Amazing direction, stellar cinematography, fantastic casting, mind-blowing stunts, excellent writing, and rock solid performances make Baby Driver one of the best films of the year.
The film centers around a getaway driver named Baby (Ansel Elgort). He works for an Atlanta Crime Boss named Doc (played by Kevin Spacey) who he’s known since his mother and father passed away some time ago. The crooks in Doc’s crew find him to be slightly awkward. Griff (Jon Bernthal) asks if he’s mental? It’s a fair question because what driver can do what he does on the road at the speeds he goes at while keeping earbuds in his ear so he can listen to his favorite mixes.
Baby leads a simple life (beyond that whole getaway driver thing). He loves taking care of his foster dad who is deaf but knows full well what he has been up to. His world is turned on its ear when he meets Debora (Lily James), a waitress who loves music but appears to love him more. It’s the first time that he sees the light at the end of this dark tunnel of crime. Reality begins to crash in as Doc tracks him down and threatens his loved ones if he doesn’t agree to this next job. He quickly finds himself back in a room with Buddy (Jon Hamm), Darling (Eiza González), and a psychopath named Bats (Jamie Foxx). Plans are devised for the heist that will change their lives.
The film’s chase sequences are exquisitely choreographed to Edgar Wright’s carefully selected soundtrack. The audience quickly forgets they’re watching a car chase and begins to marvel at the artistic quality of the synchronicity in this full throttle high-octane fest through downtown Atlanta. It’s a symphony of sound, a sight to behold, and a feast for the senses. ‘Baby Driver’ is Wright’s love letter to the great heist movies of the past.
Bill Pope, who is best known for his work on The Matrix, has a gift for framing action sequences allowing for the most impact. Who could forget the scene where Keanu Reeves bends back in slow motion as Agent Smith fires multiple shots at him that miss completely? Every time there’s a chase sequence in Baby Driver, Pope makes sure to keep the getaway car entirely in the frame. This allows us to see every tire squeal, every impossible turn, and indeed the deft ability of Baby’s driving.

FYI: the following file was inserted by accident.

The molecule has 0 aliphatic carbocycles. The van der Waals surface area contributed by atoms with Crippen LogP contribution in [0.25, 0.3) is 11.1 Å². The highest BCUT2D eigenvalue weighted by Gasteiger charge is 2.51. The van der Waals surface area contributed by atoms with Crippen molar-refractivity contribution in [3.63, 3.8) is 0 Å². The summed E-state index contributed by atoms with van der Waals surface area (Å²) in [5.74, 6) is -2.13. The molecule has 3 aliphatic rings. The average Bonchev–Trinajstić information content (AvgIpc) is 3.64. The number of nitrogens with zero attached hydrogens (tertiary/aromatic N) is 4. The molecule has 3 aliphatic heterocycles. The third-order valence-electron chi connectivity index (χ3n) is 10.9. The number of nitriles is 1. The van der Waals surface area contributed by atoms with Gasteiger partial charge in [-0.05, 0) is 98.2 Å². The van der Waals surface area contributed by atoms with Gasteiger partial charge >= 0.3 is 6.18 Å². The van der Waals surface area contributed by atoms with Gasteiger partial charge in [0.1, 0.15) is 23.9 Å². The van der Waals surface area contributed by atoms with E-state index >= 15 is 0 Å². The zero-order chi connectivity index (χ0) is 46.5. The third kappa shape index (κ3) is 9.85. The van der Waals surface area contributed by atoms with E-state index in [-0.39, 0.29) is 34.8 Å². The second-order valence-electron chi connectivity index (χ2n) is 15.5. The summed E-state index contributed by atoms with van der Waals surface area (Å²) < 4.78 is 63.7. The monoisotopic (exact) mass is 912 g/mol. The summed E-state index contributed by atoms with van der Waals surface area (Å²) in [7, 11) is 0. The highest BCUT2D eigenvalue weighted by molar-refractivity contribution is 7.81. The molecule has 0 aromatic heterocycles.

The casting decisions in the film were outstanding. Ansel Elgort was a perfect choice for the lead being that he can project the right amount of innocence mixed with a certain degree of edge. The character of Doc needed to be someone who could command the room and who better to do that than Kevin Spacey? Jon Hamm and Jamie Foxx both stepped away from their usual leading man status to take on more supporting role and boy did they both kill it. Foxx walked that fine line between humor and being psychotic in the role of Bats. The biggest surprise to me was how well Hamm did in the film. This role is the furthest that I’ve ever seen him venture from his infamous role of Don Draper. His performance was nuanced and refreshing to see. One can only hope he’ll continue taking on this types of characters. Jon Bernthal did what he’s done for years, and that looks menacing. Eiza González added the right mix of sex appeal and psychotic behavior to the narrative.
Loved the relationship dynamic between Buddy and Darling. There are conversations those two have that add another comedic layer to the narrative. Seeing them talk about the outlandish ideas they had for their cut of the money was a nice break from the edginess of the film.
Loved the themes the narrative introduced. In the beginning, Baby didn’t think about these heists as they were a means to an end. Debora enters his life, and he’s enamored by not only by her beauty but also by what a great person she is. It’s at this point that he seriously ponders the morality of what he’s doing. Is it right to be getting out of debt with someone even if it means shattering hundreds of lives in the process?
Baby Driver is an intoxicating orgy of violence, speed, passion, and music that’s choreographed with such precision that the final product comes as something more than just a heist movie. This is Edgar Wright’s pièce de résistance, a cinematic equivalent to Beethoven’s 5th symphony. In an era in which Transformers: The Last Knight exists, it gives me hope that directors like Wright are breathing originality into a world filled with sequels, reboots, and superhero films. Baby Driver not only is one of the best releases of the summer movie season, but it is also one of the best of films of the year period. Do yourself a favor and see just how wonderful this picture truly is.